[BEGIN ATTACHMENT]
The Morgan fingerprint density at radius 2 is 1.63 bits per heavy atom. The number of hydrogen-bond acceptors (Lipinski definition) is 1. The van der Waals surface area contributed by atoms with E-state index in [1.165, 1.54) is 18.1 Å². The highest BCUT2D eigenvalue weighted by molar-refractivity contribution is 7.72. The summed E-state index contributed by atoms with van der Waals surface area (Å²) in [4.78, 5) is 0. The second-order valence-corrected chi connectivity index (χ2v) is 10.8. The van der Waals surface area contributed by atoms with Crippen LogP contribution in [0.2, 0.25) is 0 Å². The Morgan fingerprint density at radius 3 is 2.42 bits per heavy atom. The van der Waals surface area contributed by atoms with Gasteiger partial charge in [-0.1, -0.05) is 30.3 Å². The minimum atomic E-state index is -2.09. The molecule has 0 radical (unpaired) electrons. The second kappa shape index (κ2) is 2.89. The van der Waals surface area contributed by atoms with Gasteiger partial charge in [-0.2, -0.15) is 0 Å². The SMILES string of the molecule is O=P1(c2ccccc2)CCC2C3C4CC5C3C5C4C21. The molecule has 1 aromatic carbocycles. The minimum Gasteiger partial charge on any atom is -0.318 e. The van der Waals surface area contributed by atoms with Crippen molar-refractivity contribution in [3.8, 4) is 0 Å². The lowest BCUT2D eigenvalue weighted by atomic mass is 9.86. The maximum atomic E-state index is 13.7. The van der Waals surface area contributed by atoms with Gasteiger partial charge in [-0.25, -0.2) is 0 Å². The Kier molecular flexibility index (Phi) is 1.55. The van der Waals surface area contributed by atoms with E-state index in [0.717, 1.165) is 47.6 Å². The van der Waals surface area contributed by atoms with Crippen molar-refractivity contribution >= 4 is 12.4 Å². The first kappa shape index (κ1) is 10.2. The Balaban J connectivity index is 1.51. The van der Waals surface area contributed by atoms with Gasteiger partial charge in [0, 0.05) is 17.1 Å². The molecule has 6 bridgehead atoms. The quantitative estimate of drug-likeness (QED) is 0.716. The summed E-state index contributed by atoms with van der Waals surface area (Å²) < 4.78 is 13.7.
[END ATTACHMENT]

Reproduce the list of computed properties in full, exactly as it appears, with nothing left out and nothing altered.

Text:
The Morgan fingerprint density at radius 2 is 1.63 bits per heavy atom. The number of hydrogen-bond acceptors (Lipinski definition) is 1. The van der Waals surface area contributed by atoms with E-state index in [1.165, 1.54) is 18.1 Å². The highest BCUT2D eigenvalue weighted by molar-refractivity contribution is 7.72. The summed E-state index contributed by atoms with van der Waals surface area (Å²) in [4.78, 5) is 0. The second-order valence-corrected chi connectivity index (χ2v) is 10.8. The van der Waals surface area contributed by atoms with Crippen LogP contribution in [0.2, 0.25) is 0 Å². The Morgan fingerprint density at radius 3 is 2.42 bits per heavy atom. The van der Waals surface area contributed by atoms with Gasteiger partial charge in [-0.1, -0.05) is 30.3 Å². The minimum atomic E-state index is -2.09. The molecule has 0 radical (unpaired) electrons. The second kappa shape index (κ2) is 2.89. The van der Waals surface area contributed by atoms with Gasteiger partial charge in [-0.2, -0.15) is 0 Å². The SMILES string of the molecule is O=P1(c2ccccc2)CCC2C3C4CC5C3C5C4C21. The molecule has 1 aromatic carbocycles. The minimum Gasteiger partial charge on any atom is -0.318 e. The van der Waals surface area contributed by atoms with Crippen molar-refractivity contribution in [3.8, 4) is 0 Å². The lowest BCUT2D eigenvalue weighted by atomic mass is 9.86. The maximum atomic E-state index is 13.7. The van der Waals surface area contributed by atoms with Gasteiger partial charge in [-0.25, -0.2) is 0 Å². The Kier molecular flexibility index (Phi) is 1.55. The van der Waals surface area contributed by atoms with E-state index in [0.717, 1.165) is 47.6 Å². The van der Waals surface area contributed by atoms with Crippen molar-refractivity contribution >= 4 is 12.4 Å². The first kappa shape index (κ1) is 10.2. The Balaban J connectivity index is 1.51. The van der Waals surface area contributed by atoms with Gasteiger partial charge in [0, 0.05) is 17.1 Å². The molecule has 6 bridgehead atoms. The quantitative estimate of drug-likeness (QED) is 0.716. The summed E-state index contributed by atoms with van der Waals surface area (Å²) < 4.78 is 13.7.